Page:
I didn’t feel safe admitting my confusion for most of my life, so I learned to hide when I didn’t understand something, becoming highly skilled at “figuring things out” on my own.
Living in the world as an Autistic ADHDer (or AuDHD) who also has Audio Processing and Executive Functioning Differences can be (and often is) confusing.
The Autistic part of me struggles to comprehend the unspoken pieces of non-autistic communication and the fluffy words of allistic people around me.
I often feel frustrated and confused with people who expect me to “read between the lines” or insist I’ve implied something I didn’t say when my words are particular and direct.
When I was younger, my visual thinking style meant I would take things literally, leading to miscommunications (and occasional scoldings from adults who thought I was trying to be a “smart alec” or a “wise ass”).
My ADHD has a significant impact on my focus and executive functioning abilities, and I often will “space out” and forget what I was doing (or saying mid-sentence).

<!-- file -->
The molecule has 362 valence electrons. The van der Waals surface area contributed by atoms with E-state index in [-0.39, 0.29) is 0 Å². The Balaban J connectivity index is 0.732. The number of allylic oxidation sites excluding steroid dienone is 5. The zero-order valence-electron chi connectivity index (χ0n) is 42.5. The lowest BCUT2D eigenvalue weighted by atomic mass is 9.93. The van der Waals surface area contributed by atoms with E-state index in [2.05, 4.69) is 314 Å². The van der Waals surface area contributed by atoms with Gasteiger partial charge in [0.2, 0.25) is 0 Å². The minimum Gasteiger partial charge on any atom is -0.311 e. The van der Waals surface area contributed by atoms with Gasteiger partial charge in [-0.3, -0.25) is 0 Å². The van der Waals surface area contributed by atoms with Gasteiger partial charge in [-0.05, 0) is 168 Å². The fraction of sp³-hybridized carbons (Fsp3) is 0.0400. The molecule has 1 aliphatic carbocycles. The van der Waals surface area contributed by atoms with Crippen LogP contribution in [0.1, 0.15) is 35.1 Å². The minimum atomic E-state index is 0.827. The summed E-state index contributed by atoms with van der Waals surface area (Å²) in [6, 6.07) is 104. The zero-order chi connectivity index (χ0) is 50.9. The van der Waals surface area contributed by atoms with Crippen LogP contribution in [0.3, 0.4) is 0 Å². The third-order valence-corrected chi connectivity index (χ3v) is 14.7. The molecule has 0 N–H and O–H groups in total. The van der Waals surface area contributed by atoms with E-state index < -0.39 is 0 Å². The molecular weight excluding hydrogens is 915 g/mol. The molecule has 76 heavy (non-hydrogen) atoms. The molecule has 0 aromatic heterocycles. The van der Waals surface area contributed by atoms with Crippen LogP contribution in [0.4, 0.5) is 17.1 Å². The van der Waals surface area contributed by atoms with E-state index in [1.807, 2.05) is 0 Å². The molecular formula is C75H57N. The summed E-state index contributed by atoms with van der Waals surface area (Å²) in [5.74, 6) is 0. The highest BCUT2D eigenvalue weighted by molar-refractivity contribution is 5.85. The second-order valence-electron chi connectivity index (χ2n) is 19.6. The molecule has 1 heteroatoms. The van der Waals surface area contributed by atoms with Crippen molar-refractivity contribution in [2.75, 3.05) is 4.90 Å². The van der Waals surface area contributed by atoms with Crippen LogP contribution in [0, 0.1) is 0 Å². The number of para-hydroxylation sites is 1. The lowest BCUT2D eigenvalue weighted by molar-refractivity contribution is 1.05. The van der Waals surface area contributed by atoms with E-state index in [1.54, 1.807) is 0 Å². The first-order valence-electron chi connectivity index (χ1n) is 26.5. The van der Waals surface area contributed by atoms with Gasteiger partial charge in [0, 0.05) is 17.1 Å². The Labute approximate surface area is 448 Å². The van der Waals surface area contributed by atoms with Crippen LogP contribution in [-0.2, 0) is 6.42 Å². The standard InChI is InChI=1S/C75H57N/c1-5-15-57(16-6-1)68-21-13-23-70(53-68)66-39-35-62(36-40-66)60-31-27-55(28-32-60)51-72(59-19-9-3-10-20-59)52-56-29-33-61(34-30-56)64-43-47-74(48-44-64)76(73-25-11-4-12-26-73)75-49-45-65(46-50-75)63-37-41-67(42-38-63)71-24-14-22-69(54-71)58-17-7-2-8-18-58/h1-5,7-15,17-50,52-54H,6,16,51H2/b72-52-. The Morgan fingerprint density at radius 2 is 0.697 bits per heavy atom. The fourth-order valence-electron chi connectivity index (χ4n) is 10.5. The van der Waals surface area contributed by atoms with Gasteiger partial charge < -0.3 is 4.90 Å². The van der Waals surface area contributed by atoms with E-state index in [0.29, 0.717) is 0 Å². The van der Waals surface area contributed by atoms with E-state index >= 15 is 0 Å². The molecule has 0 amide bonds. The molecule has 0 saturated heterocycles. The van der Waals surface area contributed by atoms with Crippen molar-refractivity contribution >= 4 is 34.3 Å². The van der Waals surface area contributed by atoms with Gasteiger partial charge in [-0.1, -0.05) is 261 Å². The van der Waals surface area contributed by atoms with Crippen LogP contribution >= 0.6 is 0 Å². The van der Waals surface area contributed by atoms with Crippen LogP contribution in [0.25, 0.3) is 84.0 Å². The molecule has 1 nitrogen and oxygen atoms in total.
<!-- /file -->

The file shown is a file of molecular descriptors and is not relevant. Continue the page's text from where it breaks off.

These occurrences (where I struggle to remember the point I was trying to make from the time I start it to the time I finish it) aren’t “occasional.” They happen so many times each day I can’t keep track of them.
This (spacing out) doesn’t just happen when I’m speaking; it happens when I’m taking in information as well – my brain will “wander off,” completely forgetting the task at hand, sometimes missing important information that is shared with me.
Audio Processing Differences (sometimes known as Audio Processing Disorder) mean I rarely hear things people say word for word correctly, and sometimes (if I’m tired or there’s lots of background noise), people speaking to me can sound like the teacher from Charlie Brown.
I’m often confused. I often don’t know what’s going on.
Because I didn’t feel safe asking clarifying questions or admitting my confusion for most of my life, I learned to hide when I didn’t understand something, becoming highly skilled at “figuring things out” on my own.